Amnesty International, Ethiopia: Draconian State of Emergency Measures

Amnesty International, Ethiopia: Draconian State of Emergency Measures

EXECUTIVE SUMMARY

Halfway into the six-month state of emergency the Ethiopian government declared on 9 October 2016, this is a commentary on the State of Emergency Declaration and the Directive for the Implementation of the Declaration. The commentary analyses the State of Emergency Declaration against established human rights norms provided for in the International Covenant for Civil and Political Rights and the African Charter on Human and Peoples’ Rights. These norms include: notification to the United Nations Secretary General; legality; non-derogable rights; necessity; and proportionality.

The commentary finds that some of the measures and restrictions in the State of Emergency Declaration and its implementation directive fail to comply with international and regional human rights norms. Specifically, the Ethiopian government failed to notify the UN Secretary General of the fact that Ethiopia has declared a state of emergency, the exigencies that required the state of emergency and the measures and restrictions imposed under the state of emergency declaration. The State of Emergency Declaration also violated all elements of the principle of legality since the Ethiopian government failed to avail the official text of the State of Emergency Declaration in an accessible form, the measures and restrictions it imposes lack clarity and precision and its punishment measures are applicable retroactively. In addition, the measures and restrictions in the State of Emergency Declaration violate, directly or indirectly, non-derogable rights such as freedom from torture and other ill-treatment and freedom from non-retroactive application of criminal laws.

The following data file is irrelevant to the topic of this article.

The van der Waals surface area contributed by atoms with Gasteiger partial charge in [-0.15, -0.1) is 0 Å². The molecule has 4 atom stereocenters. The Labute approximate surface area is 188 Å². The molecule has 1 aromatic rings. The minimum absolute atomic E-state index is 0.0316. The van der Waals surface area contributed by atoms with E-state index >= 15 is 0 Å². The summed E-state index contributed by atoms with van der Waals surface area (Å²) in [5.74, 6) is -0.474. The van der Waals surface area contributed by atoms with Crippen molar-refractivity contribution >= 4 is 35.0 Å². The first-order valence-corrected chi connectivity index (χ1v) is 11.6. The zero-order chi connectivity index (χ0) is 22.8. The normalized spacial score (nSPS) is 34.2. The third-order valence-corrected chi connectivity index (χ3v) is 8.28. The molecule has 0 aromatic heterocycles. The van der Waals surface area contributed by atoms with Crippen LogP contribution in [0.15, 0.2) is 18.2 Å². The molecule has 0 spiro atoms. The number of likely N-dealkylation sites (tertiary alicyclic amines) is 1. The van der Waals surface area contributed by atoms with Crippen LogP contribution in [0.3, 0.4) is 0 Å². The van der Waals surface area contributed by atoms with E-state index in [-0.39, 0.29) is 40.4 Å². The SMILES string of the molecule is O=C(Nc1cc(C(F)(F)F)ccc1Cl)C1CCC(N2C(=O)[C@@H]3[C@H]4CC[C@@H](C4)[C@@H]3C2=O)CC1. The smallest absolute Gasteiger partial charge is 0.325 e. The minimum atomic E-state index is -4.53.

The geographic expanse of the state of emergency, covering as it does the whole country, violates the requirement that restrictions under a state of emergency shall be necessary and proportionate to the exigencies that required the state of emergency. Finally, the commentary proposes actionable recommendations for the Government of Ethiopia to address the inconsistencies of the State of Emergency Declaration with international and regional human rights treaties. These include: revision of the state of emergency to comply with Ethiopia’s international and regional human rights obligations regarding notification, legality, necessity and proportionality. The commentary additionally calls for the establishment of an independent and impartial body to oversee, monitor and publicly report on implementation of the State of Emergency Declaration.

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